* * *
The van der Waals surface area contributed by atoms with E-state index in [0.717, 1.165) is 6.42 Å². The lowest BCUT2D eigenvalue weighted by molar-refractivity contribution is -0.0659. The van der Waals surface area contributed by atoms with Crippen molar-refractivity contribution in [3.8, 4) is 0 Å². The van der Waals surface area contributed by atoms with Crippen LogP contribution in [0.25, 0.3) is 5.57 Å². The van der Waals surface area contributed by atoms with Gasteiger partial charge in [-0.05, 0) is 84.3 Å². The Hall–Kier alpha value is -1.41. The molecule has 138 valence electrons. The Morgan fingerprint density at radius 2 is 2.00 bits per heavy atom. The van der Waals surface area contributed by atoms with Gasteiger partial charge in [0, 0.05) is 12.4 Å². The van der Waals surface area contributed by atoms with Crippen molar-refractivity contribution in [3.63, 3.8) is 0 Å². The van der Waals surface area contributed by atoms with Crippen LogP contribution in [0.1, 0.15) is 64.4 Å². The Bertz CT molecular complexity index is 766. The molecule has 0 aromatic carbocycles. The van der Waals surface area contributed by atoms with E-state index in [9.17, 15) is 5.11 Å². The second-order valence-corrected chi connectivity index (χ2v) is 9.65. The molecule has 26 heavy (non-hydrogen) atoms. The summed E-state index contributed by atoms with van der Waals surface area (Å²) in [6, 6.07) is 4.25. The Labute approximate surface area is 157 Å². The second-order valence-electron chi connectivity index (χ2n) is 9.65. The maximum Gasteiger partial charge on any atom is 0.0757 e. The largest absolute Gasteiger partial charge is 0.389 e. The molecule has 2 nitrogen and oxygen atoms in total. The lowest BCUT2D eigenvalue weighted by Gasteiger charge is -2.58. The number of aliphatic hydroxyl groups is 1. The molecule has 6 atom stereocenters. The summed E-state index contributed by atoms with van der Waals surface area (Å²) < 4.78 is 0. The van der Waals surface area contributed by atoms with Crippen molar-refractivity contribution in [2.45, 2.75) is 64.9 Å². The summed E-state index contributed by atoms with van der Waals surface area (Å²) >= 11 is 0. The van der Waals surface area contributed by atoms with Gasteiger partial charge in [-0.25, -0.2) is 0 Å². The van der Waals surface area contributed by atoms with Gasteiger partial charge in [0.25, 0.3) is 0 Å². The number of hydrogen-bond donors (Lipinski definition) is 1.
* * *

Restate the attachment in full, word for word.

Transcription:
The van der Waals surface area contributed by atoms with E-state index in [0.717, 1.165) is 6.42 Å². The lowest BCUT2D eigenvalue weighted by molar-refractivity contribution is -0.0659. The van der Waals surface area contributed by atoms with Crippen molar-refractivity contribution in [3.8, 4) is 0 Å². The van der Waals surface area contributed by atoms with Crippen LogP contribution in [0.25, 0.3) is 5.57 Å². The van der Waals surface area contributed by atoms with Gasteiger partial charge in [-0.05, 0) is 84.3 Å². The Hall–Kier alpha value is -1.41. The molecule has 138 valence electrons. The Morgan fingerprint density at radius 2 is 2.00 bits per heavy atom. The van der Waals surface area contributed by atoms with Gasteiger partial charge in [0, 0.05) is 12.4 Å². The van der Waals surface area contributed by atoms with Crippen molar-refractivity contribution in [3.63, 3.8) is 0 Å². The van der Waals surface area contributed by atoms with Crippen LogP contribution in [0.1, 0.15) is 64.4 Å². The Bertz CT molecular complexity index is 766. The molecule has 0 aromatic carbocycles. The van der Waals surface area contributed by atoms with E-state index in [9.17, 15) is 5.11 Å². The second-order valence-corrected chi connectivity index (χ2v) is 9.65. The molecule has 26 heavy (non-hydrogen) atoms. The summed E-state index contributed by atoms with van der Waals surface area (Å²) in [6, 6.07) is 4.25. The Labute approximate surface area is 157 Å². The second-order valence-electron chi connectivity index (χ2n) is 9.65. The maximum Gasteiger partial charge on any atom is 0.0757 e. The largest absolute Gasteiger partial charge is 0.389 e. The molecule has 2 nitrogen and oxygen atoms in total. The lowest BCUT2D eigenvalue weighted by Gasteiger charge is -2.58. The number of aliphatic hydroxyl groups is 1. The molecule has 6 atom stereocenters. The summed E-state index contributed by atoms with van der Waals surface area (Å²) < 4.78 is 0. The van der Waals surface area contributed by atoms with Crippen molar-refractivity contribution in [2.45, 2.75) is 64.9 Å². The summed E-state index contributed by atoms with van der Waals surface area (Å²) >= 11 is 0. The van der Waals surface area contributed by atoms with Gasteiger partial charge in [-0.25, -0.2) is 0 Å². The van der Waals surface area contributed by atoms with Gasteiger partial charge in [0.25, 0.3) is 0 Å². The number of hydrogen-bond donors (Lipinski definition) is 1.